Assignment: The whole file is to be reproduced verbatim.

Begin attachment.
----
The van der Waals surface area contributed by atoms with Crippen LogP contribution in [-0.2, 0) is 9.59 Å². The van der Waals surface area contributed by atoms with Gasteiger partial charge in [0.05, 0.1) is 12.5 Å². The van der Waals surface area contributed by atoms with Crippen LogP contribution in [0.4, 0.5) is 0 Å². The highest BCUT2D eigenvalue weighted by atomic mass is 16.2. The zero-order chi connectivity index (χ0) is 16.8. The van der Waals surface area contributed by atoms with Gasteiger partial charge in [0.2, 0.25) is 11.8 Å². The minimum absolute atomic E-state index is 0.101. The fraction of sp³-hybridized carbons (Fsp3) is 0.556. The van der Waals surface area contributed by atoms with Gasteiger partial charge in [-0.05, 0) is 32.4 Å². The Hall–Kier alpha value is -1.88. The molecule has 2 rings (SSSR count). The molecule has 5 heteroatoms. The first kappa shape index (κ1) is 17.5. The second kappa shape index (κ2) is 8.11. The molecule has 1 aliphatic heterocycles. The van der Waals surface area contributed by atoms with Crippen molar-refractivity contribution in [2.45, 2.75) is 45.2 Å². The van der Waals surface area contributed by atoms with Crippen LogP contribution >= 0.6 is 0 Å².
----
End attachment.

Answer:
The van der Waals surface area contributed by atoms with Crippen LogP contribution in [-0.2, 0) is 9.59 Å². The van der Waals surface area contributed by atoms with Gasteiger partial charge in [0.05, 0.1) is 12.5 Å². The van der Waals surface area contributed by atoms with Crippen LogP contribution in [0.4, 0.5) is 0 Å². The highest BCUT2D eigenvalue weighted by atomic mass is 16.2. The zero-order chi connectivity index (χ0) is 16.8. The van der Waals surface area contributed by atoms with Gasteiger partial charge in [0.2, 0.25) is 11.8 Å². The minimum absolute atomic E-state index is 0.101. The fraction of sp³-hybridized carbons (Fsp3) is 0.556. The van der Waals surface area contributed by atoms with Gasteiger partial charge in [-0.05, 0) is 32.4 Å². The Hall–Kier alpha value is -1.88. The molecule has 2 rings (SSSR count). The molecule has 5 heteroatoms. The first kappa shape index (κ1) is 17.5. The second kappa shape index (κ2) is 8.11. The molecule has 1 aliphatic heterocycles. The van der Waals surface area contributed by atoms with Crippen molar-refractivity contribution in [2.45, 2.75) is 45.2 Å². The van der Waals surface area contributed by atoms with Crippen LogP contribution >= 0.6 is 0 Å².